was introduced on the cover of Mechanix Illustrated magazine in February, 1977, long
before the automotive world began thinking about manufacturing electric cars. Urba
Electric's introduction was a landmark in EV development for a number of reasons. First,
the car was ahead of its time simply by having been built at a time when EVs were
considered non-starters by car makers. Secondly, MI readers collectively purchased over
20,000 sets of plans, which sent a strong message about public enthusiasm for EVs. Third,
it was designed and built outside the automotive industry, and its development was
entirely financed with private funds. And finally, although the car's 48-volt battery pack
was little more than a copy of those used in golf cars, Urba Electric utilized
cutting-edge composite technology in its construction, and it pioneered an innovative new
concept in EV speed control and power system strategy. The car's technical innovations
inspired engineers at Delco to purchase a set of plans and build one for testing. The
Delco car later became known as GM's Drive I.
Urba Electric's main technology breakthrough was the Electromatic Drive
Transmission, developed and patented by Darrell Hillman and Foster
Salsbury of Salsbury CVT fame. This ingenious electronically controlled continuously variable
transmission (CVT) let the motor run at a steady speed while the transmission's
shift-position provided control over the car's speed from zero through 60 mph. The
accelerator pedal was connected to a device that varied a low-voltage shift-position signal
to the CVT. This caused the shift-position to track the degree of depression of the
accelerator pedal. As the accelerator pedal was depressed, the CVT smoothly up-shifted
causing the car to accelerate in unison. Meanwhile, the compound-wound dc motor ran at a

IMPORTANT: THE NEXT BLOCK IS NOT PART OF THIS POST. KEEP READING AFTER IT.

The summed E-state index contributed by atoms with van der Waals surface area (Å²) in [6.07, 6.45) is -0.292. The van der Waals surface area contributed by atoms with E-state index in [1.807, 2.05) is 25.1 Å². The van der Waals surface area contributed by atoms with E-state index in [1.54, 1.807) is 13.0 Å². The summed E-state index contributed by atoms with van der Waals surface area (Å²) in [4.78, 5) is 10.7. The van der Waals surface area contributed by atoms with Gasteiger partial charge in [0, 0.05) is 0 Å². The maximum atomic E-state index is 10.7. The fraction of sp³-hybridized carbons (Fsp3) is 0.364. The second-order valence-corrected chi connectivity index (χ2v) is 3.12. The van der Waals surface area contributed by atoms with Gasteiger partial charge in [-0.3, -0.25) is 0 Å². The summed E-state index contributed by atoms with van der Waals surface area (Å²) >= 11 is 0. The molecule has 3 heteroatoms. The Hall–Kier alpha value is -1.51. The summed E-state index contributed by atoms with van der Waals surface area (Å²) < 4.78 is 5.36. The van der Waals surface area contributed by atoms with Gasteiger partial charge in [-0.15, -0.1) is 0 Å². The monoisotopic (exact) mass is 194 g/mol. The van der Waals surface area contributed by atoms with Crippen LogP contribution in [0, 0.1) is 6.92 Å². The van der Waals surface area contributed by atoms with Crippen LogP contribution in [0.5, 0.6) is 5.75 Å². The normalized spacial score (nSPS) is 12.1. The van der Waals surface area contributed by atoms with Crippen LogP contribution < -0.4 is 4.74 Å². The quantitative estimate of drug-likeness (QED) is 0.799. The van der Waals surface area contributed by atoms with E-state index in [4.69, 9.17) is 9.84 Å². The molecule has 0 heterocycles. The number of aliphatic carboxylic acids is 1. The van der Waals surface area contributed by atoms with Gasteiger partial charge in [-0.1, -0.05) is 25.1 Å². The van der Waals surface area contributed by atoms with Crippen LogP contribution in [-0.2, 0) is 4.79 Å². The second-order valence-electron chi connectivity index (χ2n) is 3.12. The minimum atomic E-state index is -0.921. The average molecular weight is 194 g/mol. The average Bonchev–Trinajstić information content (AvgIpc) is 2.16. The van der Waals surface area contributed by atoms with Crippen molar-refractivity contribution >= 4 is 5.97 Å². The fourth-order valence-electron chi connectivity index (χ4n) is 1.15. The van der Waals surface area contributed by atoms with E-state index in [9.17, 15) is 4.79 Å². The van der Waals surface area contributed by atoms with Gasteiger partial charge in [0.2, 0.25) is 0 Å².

constant speed - its most efficient speed. For regenerative braking, the driver simply let
up on the accelerator pedal, causing the CVT to downshift to a lower ratio. Downshifting
at cruising speeds forced the motor to spin faster, which reversed the direction of
current flow and delivered a charge to the battery (due to counter emf) as it slowed the
car. No traditional electronic speed control was necessary.
Urba Electric's chassis is not from an existing car. Instead, it was designed from
scratch in order to keep weight down and efficiency up. The battery pack is arranged in a
reverse "T" much like the battery pack of GM's EV1. Half of the car's eight
6-volt batteries occupy the space in a tunnel that runs between driver and passenger, and
the other half runs transversely just behind the passenger compartment. The frame is made
of rectangular steel tubing. A jackshaft coupled to a differential with a simple chain
drive makes up the final drive, which is contained in a sealed oil-bath housing and
suspended from the frame at the rear. The body is made of FRP/foam
Today, the Electromatic Drive Transmission is no longer available, and plans include an
alternative speed control system. Also, the trend today is toward much higher system voltages. Urba
Electric's performance and efficiency would be enhanced by upgrading to a higher voltage.
The most simple way is to switch to12-volt batteries. And the new
Lithium batteries will significantly increase the vehicle's range.
Urba Electric plans provide a technical insight into one of the most innovative and
cutting-edge EV designs ever developed outside the mainstream automotive
field. Although the Electromatic Drive Tranmission is no longer available, an innovative machinist coud undoubtedly build one from patent drawings. That would probably require a physical search for the patent at a Patent Depository Library.
Photography for the MI feature was done by the consumate professional (the late) Peter Gowland. Peter was always relaxed and casual. You could hardly tell he was working. Peter did all the Mechanix Illustrated MiMi shots. The model in the photograph was doing toothpaste commercials at the time. But she should have been doing eyedrop commercials. She had the most gorgeous eyes ever created.
For more information on the Electromatic Drive Transmission, please see the linked page.
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